Any commercial solution will cost you ... well... millions just to get started solving the problems Hadoop nailed out of the gate.

    If Hadoop seems large and frightening just wait until y
  • I think many of the 'unhappy customers' the article refers to are companies where somebody who didn't quite understand the technology pushed hadoop as a replacement for (expensive) proprietary software like Oracle, to be then sorely disappointed especially on interactive performance.
    I've been working with hadoop since 2007 and have successfully deployed for multiple clients. First of all, you really want to see if the use case makes sense, sometimes you're just better off with a RDBMs like mysql. Some comp

  • Big Data is a nice word. The fact that the concept if it is useful for roughly 5 ginormous global internet companies and beyond pointless for everybody else is probably something that 99.9% of all people making the final decisions on which technologie stack is used have zero clue about. They haven't got the faintes what big data actually means and what problems with it solutions like hadoop actually address.

    I'd bet money that 99 of 100 scenarios in which hadoop would even run better with some unspectacular

  • In other news, Bandwagon jumpers are shocked to discover that the cool new doohickey they read about in Tech Fashion Trends Magazine, doesn't actually magically fix every problem you throw it at.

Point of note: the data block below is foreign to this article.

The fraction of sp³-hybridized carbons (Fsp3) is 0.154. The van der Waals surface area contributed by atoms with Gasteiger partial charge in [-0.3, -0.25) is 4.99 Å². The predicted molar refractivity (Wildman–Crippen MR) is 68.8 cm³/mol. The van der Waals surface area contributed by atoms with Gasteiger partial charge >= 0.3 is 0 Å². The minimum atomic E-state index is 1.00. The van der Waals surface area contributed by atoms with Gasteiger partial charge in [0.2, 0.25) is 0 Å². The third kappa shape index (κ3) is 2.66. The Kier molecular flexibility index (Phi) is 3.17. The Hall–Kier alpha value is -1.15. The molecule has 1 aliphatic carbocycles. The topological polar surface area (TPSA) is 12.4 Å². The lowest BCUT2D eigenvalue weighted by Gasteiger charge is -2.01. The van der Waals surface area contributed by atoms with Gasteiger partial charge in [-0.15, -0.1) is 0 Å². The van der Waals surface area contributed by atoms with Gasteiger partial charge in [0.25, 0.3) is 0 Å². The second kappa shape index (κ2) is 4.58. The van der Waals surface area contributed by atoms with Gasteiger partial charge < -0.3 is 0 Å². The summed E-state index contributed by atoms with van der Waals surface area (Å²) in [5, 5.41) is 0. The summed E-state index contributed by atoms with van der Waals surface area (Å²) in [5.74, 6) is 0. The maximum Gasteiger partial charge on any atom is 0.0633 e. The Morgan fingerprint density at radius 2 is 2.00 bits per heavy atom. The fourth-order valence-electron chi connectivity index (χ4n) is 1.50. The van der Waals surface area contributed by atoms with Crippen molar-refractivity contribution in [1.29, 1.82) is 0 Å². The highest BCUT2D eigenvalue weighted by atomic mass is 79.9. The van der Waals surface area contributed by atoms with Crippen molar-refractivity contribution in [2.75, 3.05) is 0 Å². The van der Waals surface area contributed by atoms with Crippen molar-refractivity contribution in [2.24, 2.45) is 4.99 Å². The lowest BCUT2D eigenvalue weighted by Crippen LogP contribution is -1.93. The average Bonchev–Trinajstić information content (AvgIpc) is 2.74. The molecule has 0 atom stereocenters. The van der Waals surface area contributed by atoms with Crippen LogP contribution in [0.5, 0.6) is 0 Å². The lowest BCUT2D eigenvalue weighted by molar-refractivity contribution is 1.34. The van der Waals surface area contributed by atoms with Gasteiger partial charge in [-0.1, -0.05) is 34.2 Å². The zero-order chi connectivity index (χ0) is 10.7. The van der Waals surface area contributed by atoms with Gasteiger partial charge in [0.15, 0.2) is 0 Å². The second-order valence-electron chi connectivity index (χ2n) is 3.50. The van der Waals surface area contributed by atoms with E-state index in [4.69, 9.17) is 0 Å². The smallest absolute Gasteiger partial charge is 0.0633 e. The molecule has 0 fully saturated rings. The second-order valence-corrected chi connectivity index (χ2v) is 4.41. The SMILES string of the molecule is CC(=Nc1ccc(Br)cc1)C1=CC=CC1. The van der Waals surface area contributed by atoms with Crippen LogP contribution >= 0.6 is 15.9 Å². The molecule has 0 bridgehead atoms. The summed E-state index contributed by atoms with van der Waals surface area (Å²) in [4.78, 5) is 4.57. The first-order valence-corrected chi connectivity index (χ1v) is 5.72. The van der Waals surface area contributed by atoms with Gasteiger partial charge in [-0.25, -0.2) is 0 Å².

Computer technology has now been around and commonplace for several decades now. It isn't knew that this stuff is complicated, and getting even more complicated with each passing year.

    And yet while a client would never demand a builder use this specific kind of scaffolding and cement to build with because they read

  • Imagine a Beowulf cluster of these!

  • Are these people for real?

    The whole article screams, "I don't know what I'm doing but I love jumping on bandwagons."

    Apache Hadoop and Kafka are two completely different tools, intended for two COMPLETELY different workloads.

    So if you used Hadoop when you should have used Kafka, that doesn't mean Hadoop is bad. It means you haven't done your job and properly vetted the tools available for suitability.